Digital Photography Guide – A Glossary Of Essential Digital Photography Terms – Part 2!

December 23, 2011 by  
Filed under Photography Articles

Digital Photography Guide -- A Glossary Of Essential Digital Photography Terms -- Part 2!

Article by Paul Summers

Welcome to the second in this series of digital photography guides. The aim is to provide easy to follow explanations of some of the most common digital photography terms you may come across. Hopefully these brief descriptions will help if you have recently encountered a term for the first time, and will at least give you some idea of its background and meaning.

Backlighting -- This is the effect produced when a subject is lit from a main source of light located behind it. Generally, this effect is used primarily in landscape, or nature shots. It can also be used in portraits, especially to add a more dramatic look to the final image.

Continuous Capture Mode -- This refers to the function of taking a series of shots rapidly one after the other. Used typically when trying to capture images of fast moving sports cars, for example. When set up in continuous mode, the camera needs just one press of the shutter to fire off several shots. Also known as “burst mode”.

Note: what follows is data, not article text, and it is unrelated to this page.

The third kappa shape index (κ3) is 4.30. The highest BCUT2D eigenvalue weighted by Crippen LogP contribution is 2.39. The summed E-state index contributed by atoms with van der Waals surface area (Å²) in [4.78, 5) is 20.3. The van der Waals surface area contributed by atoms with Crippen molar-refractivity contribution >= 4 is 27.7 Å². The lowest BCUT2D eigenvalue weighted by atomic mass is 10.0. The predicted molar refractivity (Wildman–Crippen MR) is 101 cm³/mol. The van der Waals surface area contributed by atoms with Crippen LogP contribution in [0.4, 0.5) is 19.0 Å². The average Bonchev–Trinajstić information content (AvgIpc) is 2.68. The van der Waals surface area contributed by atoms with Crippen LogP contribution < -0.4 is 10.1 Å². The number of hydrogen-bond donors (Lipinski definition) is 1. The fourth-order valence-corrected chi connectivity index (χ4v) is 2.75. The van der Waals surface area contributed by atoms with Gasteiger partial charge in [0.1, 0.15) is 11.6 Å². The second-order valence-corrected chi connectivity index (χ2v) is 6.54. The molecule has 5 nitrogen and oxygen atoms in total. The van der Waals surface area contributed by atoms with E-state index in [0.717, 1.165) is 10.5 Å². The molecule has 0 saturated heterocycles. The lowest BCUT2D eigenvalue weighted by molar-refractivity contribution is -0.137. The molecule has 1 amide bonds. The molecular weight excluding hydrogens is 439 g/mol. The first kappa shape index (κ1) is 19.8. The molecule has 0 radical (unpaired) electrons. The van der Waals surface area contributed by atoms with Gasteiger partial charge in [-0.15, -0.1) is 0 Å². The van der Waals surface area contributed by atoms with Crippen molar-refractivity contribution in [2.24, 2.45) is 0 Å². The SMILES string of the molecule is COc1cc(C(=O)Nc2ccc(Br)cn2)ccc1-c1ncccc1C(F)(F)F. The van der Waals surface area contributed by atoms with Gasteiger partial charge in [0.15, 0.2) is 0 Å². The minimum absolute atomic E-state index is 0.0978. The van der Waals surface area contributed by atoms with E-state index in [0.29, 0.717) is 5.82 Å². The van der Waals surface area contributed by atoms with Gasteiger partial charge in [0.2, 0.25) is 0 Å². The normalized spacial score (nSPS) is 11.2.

Card Reader -- This is a device in which you insert the camera’s memory card (i.e. the card which stored the images as you took them). The card reader is then connected to your PC to enable download of the images. The reader will appear on your PC as a separate drive. The advantages of using a card reader include speed (typically quicker than direct download from camera to PC) and reliability (e.g. a camera battery could die during transfer of files).

Composition -- This refers to the arrangement of the main subject, and supporting objects in a scene. Whilst there are no set rules to composition, there are flexible principles (such as the rule of thirds) which can be applied to bring harmony and structure to the final image.

Continuous Autofocus -- Many modern cameras have this mode, which automatically adjusts focus while trying to photograph a moving subject. The camera achieves this by predicting where the subject will be shortly, as opposed to where it is now. Nikon cameras call this continuous focusing, while Canon refer to it as “AI Servo” (i.e. Artificial Intelligence).

Exposure -- In simple terms, exposure is the amount of light allowed through to the camera’s sensor, which determines the brightness of the final image. The amount of light let in is determined by the lens’s aperture, which can be controlled by the photographer.

Look out for subsequent digital photography guides where we will explain more commonly used digital photography terms.

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